The year 574 was when Justin started biting the servants, and empress Sophia started managing the empire. Now, this being the age of macho, a mere woman could not be the ruler. Sophia suggested to Justin that a new 'Caesar'[2] should be appointed — and Tiberius, over there, yeah, the one with the thighs, looks like he'll do. Tiberius was sworn in as Caesar in the same year. Justin was confined to a caged room to play with himself whilst Tiberius and Sophia became the ruling couple.

Now the mystery is, did Sophia know about Ino? Her supporters said Tiberius had lied about his status and had never mentioned being married. Ino herself lived outside the city but, considering how much Byzantines liked their gossip, it is surprising none of this appears to have reached Sophia. In any case, she stuck with Tiberius as her ruling buddy for now. Perhaps he would change his mind and divorce Ino and marry her? The opportunity to pop that question came soon enough.

While Justin had been a saver, Tiberius was a free spender, giving freely to the populace, especially after it became clear how much they hated him. He spent additional money to bribe the Avars and the Slavs not to invade — a trick that had worked, a century ago, against Attila the Hun. The Avars stuck the shiny coinage in their furry long johns, while the Slavs just re-settled the Roman territories and drank a lot of ropey, home-distilled vodka.

Mollifying these two enemies freed Tiberius's entire military to face eastward and take on a bigger enemy, the Persians. Tiberius spent even more money on a three-year truce with the Persians, buying them off until he could safely kill them.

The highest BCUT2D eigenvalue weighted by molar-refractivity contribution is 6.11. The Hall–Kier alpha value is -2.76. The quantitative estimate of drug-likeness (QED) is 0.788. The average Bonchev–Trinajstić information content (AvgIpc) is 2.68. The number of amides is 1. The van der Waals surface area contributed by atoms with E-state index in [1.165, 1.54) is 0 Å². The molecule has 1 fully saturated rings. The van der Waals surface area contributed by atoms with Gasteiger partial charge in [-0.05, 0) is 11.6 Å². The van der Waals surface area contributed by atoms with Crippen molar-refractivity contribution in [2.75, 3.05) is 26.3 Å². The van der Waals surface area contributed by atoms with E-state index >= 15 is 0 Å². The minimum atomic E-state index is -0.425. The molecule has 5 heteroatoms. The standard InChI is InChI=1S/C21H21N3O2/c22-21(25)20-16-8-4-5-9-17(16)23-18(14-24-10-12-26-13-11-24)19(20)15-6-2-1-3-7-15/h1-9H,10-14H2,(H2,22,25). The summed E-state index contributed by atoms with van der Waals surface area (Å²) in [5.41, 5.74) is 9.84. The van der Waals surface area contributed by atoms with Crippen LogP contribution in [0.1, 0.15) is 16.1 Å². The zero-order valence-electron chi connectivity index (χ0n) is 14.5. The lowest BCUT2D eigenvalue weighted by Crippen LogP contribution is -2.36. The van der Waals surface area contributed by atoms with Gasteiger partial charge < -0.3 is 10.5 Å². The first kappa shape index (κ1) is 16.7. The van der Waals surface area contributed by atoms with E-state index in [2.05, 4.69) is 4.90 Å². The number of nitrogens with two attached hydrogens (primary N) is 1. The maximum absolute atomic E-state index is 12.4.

Unfortunately, all the money in the world won't help you when your generals suck. Tiberius allied the empire with Childebert II, the King of Ballpark Franks, but his general Baduarius was defeated in extra innings and killed, and the Byzantines sounded the retreat. The other general, Justinian, pushed deep into Persia, but was defeated in 577. Tiberius replaced him with Maurice. He spoke of the 'pompatus of love,' but put the Persians on the defensive.

Back off, Sophia![edit]

'This throne is mine alone, Sophia!'

In 578, Justin was found dead in his padded cell/room. Officially, it was said he had died of boredom, or maybe self-strangulation, a sort of Dark Ages Jeffrey Epstein. Tiberius claimed to have spoken to him just before he passed away, and that his fondest wish was that Tiberius move up from the rank of Caesar to the higher rank of Augustus. Sophia (a still higher rank, but only for potato logos at Uncyclopedia) remained empress and invited Tiberius II to rule with her. Just — can you get rid of Ino?